by James Joyce
Symbolism, Imagery, Allegory
Everyone knows Ireland's rainy, but it seems to rain in a lot more in Dubliners than it should. Almost everybody's parade gets poured on. From the narrator of Araby, who walks out to the bazaar in the rain and comes home empty-handed, to the cold wet that keeps everyone indoors on Ivy Day, everything is pretty damp here.
Some of the most annoying rain in Dubliners comes on the night of the fourth and final concert, the one that's supposed to make up for the other botched ones in "A Mother." Maybe if it hadn't rained, everyone would have been in a better mood, Mrs Kearney wouldn't have started a fight, etc. To drive the point home, Joyce describes the effect of the rain on her face and her mood:
She looked out at the rain until the melancholy of the wet street effaced all the trustfulness and enthusiasm from her twisted features. (A Mother.28).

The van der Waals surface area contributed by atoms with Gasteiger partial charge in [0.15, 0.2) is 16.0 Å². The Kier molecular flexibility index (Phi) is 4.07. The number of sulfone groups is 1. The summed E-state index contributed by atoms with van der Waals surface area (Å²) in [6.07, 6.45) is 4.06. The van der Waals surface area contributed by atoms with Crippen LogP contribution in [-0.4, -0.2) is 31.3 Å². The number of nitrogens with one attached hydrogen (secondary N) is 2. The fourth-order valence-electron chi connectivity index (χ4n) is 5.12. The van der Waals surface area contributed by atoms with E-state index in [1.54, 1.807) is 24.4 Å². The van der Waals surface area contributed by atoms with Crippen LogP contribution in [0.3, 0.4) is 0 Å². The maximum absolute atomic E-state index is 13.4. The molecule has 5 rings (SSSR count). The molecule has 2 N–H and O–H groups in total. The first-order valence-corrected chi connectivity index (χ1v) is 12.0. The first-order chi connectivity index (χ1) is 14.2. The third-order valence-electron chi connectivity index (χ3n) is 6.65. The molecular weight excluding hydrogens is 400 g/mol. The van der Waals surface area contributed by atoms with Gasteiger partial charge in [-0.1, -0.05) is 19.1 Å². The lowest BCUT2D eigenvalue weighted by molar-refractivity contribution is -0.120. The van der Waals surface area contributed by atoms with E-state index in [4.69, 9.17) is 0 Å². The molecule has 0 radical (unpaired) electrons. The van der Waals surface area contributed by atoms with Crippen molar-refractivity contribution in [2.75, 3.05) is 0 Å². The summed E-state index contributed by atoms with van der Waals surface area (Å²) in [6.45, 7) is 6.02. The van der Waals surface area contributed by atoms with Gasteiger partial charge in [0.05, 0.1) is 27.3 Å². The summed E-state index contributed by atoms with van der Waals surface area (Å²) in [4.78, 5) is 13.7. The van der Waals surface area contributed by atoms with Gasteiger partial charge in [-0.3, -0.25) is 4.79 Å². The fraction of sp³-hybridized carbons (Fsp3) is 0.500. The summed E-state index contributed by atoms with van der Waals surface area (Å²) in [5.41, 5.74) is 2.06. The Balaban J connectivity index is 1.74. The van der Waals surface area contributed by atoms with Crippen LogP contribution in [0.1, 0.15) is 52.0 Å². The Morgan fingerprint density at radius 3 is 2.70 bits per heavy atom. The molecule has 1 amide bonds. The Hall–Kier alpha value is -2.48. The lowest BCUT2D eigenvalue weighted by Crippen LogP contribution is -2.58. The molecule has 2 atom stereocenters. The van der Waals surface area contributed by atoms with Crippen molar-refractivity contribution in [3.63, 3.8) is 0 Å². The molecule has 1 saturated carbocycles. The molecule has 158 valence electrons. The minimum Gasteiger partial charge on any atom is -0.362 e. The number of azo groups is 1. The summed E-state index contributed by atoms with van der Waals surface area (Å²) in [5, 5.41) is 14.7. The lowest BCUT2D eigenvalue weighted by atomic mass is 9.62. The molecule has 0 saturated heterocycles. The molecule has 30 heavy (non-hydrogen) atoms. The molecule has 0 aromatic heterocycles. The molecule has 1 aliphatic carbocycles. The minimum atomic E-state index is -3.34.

Is this the person you want to rely on when your daughter is about to lose a big paycheck? Hardly.
Sometimes, rain just makes you wet. But in Dubliners, it's the catalyst for disillusionment and paralysis, because rain makes any plan harder to accomplish, and it makes it that much harder to have energy and hope for the future.
In "Ivy Day in the Committee Room," it calls a halt even to the enthusiastic and competitive work of campaigning: "as the weather was inclement and his boots let in the wet, he spent a great part of the day sitting by the fire" (Ivy Day in the Committee Room.9). It's like Dublin's way of saying "no" to all the characters' hopes and dreams. To put to fine a point on it: no one's singing in this rain.